Our observational documentary team here at BBC Wales has been producing the 24/7 strand for the last five years. We send five small self-shooting teams into an institution to capture a working week in the life of that workplace – both upstairs and downstairs jobs.
It's a 360 degree look at the institution, to see what makes it tick and the stories which unfold on a daily basis.
Hospital 24/7 saw us film the staff and patients at the largest hospital in Wales, University Hospital in Cardiff. We captured the drama of ground-breaking surgery and life-changing emergency medicine as well as the work of the cleaners and maintenance staff who keep the hospital moving behind the scenes.
Tenby 24/7 documented the busiest week of summer in one of Wales' most popular holiday destinations.
And Vets 24/7, filmed at one of the oldest veterinary practices in Wales, featured all creatures great and small, from farm animals to exotic monkeys and the life and death situations that the staff had to manage during their working week.
Filming Police 24/7
The police force, with its diversity of occupational roles, both with the 'bobby on the beat' and behind the scenes non-policing jobs, felt like a rich storytelling area for the 24/7 strand. We felt strongly that we could present a week in the life of South Wales Police. Seven days of action with the cops on the street and the criminals they try to beat!
The first challenge was to gain trust and negotiate genuine access to the institution. This doesn't come straight away; it is an ongoing process of building the relationship and discussing the problems from both sides as we move through the various stages of the production process.
If the leadership of the institution buys into the idea, that then cascades down the chain of command and our teams can research stories and engage with characters on the ground. That is when real access happens. Our teams have to find the characters with the stories and plenty needs to happen during our week of filming – it's a big ask!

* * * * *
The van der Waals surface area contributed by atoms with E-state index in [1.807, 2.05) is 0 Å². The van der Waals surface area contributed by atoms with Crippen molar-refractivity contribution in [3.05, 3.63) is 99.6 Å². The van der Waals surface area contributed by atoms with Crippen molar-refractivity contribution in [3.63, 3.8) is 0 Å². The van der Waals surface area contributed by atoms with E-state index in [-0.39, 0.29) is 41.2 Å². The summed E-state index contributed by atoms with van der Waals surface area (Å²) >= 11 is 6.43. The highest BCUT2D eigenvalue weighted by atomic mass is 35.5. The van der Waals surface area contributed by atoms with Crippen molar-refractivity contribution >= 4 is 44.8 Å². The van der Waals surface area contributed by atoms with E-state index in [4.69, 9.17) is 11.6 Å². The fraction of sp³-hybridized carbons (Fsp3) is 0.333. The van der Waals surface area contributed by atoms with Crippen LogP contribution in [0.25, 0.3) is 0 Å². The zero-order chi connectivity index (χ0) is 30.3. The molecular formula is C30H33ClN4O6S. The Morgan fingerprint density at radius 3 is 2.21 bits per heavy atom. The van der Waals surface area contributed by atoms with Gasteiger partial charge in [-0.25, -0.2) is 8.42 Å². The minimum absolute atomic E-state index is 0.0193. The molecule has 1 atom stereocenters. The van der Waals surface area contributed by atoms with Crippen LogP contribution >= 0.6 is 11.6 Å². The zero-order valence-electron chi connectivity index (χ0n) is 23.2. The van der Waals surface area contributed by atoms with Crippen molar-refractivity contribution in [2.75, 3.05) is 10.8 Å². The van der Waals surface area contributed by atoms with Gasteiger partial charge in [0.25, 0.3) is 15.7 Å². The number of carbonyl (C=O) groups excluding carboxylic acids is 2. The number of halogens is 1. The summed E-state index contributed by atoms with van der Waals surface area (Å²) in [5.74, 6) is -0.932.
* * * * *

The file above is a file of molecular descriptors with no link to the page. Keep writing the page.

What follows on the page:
When filming on location, we have an Avid with drives and an edit assistant on location as we shoot the whole series tapeless and on HD. We use runners with each team to bring the memory cards back to the Avid where they are loaded and then recycled back for the teams to continue filming for the rest of the shift.
The drives are returned to the BBC at the end of the day. We have three offline cutting rooms to start rough cutting the footage the next day. This way I can keep across what is being shot and plug any gaps in the storytelling during the week.
Once filming is over, we then start dividing up the stories which have worked into each of the episodes. Interestingly, natural themes seem to emerge for different episodes, and of course representation and diversity are at the heart of what we do.
Our story is all about going on a shift with a copper, but this is then cut with non-policing stories such as the in-house tailoress at the headquarters keeping the top brass of the force in uniformed glory, or the property stores officer caring for the 8,000 weird and wonderful items for exhibiting at court - plus the guns and weapons which end up in her store.
It's probably this mix of upstairs downstairs, and how the organisation runs behind the scenes, that sets us apart from other police documentary series. And, of course, for our audience it's all about seeing the Welsh police in action with their own stories on the television screen.